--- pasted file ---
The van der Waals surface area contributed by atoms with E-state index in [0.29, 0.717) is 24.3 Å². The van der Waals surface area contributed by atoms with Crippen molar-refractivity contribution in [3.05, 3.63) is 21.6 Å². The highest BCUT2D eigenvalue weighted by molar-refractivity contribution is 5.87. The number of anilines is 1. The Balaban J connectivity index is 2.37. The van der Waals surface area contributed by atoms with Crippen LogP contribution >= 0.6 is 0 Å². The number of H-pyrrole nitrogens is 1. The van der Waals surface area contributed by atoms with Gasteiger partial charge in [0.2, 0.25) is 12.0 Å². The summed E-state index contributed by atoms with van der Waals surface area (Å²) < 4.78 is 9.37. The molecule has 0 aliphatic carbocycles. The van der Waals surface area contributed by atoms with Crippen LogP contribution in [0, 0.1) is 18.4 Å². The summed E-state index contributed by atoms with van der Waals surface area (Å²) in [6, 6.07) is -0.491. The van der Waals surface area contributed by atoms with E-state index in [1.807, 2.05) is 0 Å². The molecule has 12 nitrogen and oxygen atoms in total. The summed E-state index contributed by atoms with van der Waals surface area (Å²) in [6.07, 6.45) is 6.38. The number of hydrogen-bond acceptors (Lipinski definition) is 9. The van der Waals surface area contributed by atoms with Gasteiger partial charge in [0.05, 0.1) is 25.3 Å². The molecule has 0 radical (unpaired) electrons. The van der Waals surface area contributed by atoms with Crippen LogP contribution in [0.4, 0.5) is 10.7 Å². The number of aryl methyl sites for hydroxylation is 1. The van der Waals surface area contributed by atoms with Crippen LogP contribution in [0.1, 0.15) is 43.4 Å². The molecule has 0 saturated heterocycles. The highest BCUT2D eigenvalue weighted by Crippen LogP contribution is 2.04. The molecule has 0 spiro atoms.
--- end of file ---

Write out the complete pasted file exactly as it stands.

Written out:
The van der Waals surface area contributed by atoms with E-state index in [0.29, 0.717) is 24.3 Å². The van der Waals surface area contributed by atoms with Crippen molar-refractivity contribution in [3.05, 3.63) is 21.6 Å². The highest BCUT2D eigenvalue weighted by molar-refractivity contribution is 5.87. The number of anilines is 1. The Balaban J connectivity index is 2.37. The van der Waals surface area contributed by atoms with Crippen LogP contribution >= 0.6 is 0 Å². The number of H-pyrrole nitrogens is 1. The van der Waals surface area contributed by atoms with Gasteiger partial charge in [0.2, 0.25) is 12.0 Å². The summed E-state index contributed by atoms with van der Waals surface area (Å²) < 4.78 is 9.37. The molecule has 0 aliphatic carbocycles. The van der Waals surface area contributed by atoms with Crippen LogP contribution in [0, 0.1) is 18.4 Å². The summed E-state index contributed by atoms with van der Waals surface area (Å²) in [6, 6.07) is -0.491. The van der Waals surface area contributed by atoms with E-state index in [1.807, 2.05) is 0 Å². The molecule has 12 nitrogen and oxygen atoms in total. The summed E-state index contributed by atoms with van der Waals surface area (Å²) in [6.07, 6.45) is 6.38. The number of hydrogen-bond acceptors (Lipinski definition) is 9. The van der Waals surface area contributed by atoms with Gasteiger partial charge in [0.05, 0.1) is 25.3 Å². The molecule has 0 radical (unpaired) electrons. The van der Waals surface area contributed by atoms with Crippen LogP contribution in [0.4, 0.5) is 10.7 Å². The number of aryl methyl sites for hydroxylation is 1. The van der Waals surface area contributed by atoms with Crippen LogP contribution in [0.1, 0.15) is 43.4 Å². The molecule has 0 saturated heterocycles. The highest BCUT2D eigenvalue weighted by Crippen LogP contribution is 2.04. The molecule has 0 spiro atoms.